Over the past decade DoD has increased its use of “commercial items” in order to provide the DoD with the latest available technology and to reduce cycle times and lower program costs. In its June 2000 report on “Commercial Item Acquisition: Considerations and Lessons Learned“, DoD described “an era of unprecedented change in the make-up and nature of the national and defense industrial bases” and provided guidance in the acquisition and support of commercial items. The use of commercially available off-the-shelf (COTS) equipment and assemblies (see DFARS 202.101) presents challenges to implementing the requirements described within Section 818 of the FY2012 NDAA: Detection and Avoidance of Counterfeit Electronic Parts.
In the case of electronic parts such as the “integrated circuit” and “discrete electronic components” [see the definition of “electronic part” in Sec 818(f)(2)], industry and US Government subject matter experts agree that the best way to avoid counterfeits is to buy these electronic parts from the original component manufacturer (OCM) and its authorized distributors. This has also been offered as the best defense for COTS equipment and assemblies. The challenge comes when a buyer attempts to flow down requirements to the COTS Original Equipment Manufacturer (OEM) of products such as the “circuit assembly”, a product that is also included within the definition of “electronic part” in Sec 818(f)(2).
The 2000 DoD report advises that the use of commercial items “frequently means embracing commercial business practices that are embedded in the commercial item” and how “many DoD requirements must be adjusted to accommodate both the vendor’s anticipated uses of the commercial item and the vendor’s business practices“. In the case of COTS equipment it is common for the COTS OEM or its authorized dealer to refuse requirements from customers dictating procurement, reporting and remediation practices such as those described with Section 818 of the FY2012 NDAA. Defense contractors and DoD procurement organizations are frequently faced with a COTS vendor’s business practice not to accept such requirements, regardless of what the reality of their procurement, reporting or remediation practices may be. This is particularly the case of high volume product lines developed for the commercial market, such as IT hardware products, where DoD and its contractors generally do not have the buying power to influence a COTS vendor’s business practices. A COTS OEM will frequently advise its customers that the best way to avoid counterfeits of its finished products is to purchase them directly from the OEM or its authorized dealer. The same COTS OEM, however, may not divulge its own practices to prevent counterfeit parts from finding their way into their own products and may not accept flow downs from customers dictating procurement, reporting and remediation requirements.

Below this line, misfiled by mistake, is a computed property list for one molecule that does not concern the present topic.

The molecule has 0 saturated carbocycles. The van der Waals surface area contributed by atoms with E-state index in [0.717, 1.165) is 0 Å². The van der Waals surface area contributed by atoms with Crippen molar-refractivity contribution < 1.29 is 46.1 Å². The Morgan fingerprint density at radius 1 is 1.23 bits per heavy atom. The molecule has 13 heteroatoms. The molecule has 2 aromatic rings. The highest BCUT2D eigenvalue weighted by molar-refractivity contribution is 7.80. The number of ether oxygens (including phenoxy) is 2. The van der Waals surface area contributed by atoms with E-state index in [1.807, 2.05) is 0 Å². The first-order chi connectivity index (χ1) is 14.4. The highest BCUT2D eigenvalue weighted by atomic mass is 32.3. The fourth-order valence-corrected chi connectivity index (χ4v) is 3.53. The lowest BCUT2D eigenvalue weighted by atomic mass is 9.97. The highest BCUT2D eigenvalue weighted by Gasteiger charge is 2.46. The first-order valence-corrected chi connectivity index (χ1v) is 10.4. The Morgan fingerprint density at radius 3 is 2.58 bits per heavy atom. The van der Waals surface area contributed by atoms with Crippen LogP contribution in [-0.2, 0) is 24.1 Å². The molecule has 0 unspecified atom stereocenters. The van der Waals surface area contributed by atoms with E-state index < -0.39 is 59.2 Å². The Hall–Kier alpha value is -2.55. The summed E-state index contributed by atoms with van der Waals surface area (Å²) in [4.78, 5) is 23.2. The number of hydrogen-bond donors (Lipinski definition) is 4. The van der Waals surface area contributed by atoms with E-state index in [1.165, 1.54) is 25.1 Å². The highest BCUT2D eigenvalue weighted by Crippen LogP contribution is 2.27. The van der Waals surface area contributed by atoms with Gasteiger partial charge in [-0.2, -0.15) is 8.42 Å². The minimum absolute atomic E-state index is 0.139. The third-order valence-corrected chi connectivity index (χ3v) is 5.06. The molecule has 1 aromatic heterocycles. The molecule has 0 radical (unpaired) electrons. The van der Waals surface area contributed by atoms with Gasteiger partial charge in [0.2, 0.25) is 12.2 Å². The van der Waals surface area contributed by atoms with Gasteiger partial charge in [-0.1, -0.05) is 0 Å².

The following considerations are offered to DoD as it conducts its assessment of acquisition policies and systems for the detection and avoidance of counterfeit electronic parts and considers regulatory changes in response to Section 818 of the FY2012 NDAA:
Consider the COTS vendor’s business practices and its compatibility with the specific counterfeit parts avoidance methodology described in Sec 818 of the FY2012 NDAA. Discussions with the COTS OEM community through industry associations, such as TechAmerica, will provide important insight.
Consider the practice of purchasing commercially available off-the-shelf products containing electronic parts directly from the OEM or its authorized dealer while adapting to the ability of DoD procurement organizations and contractors to influence the COTS OEM’s business practices.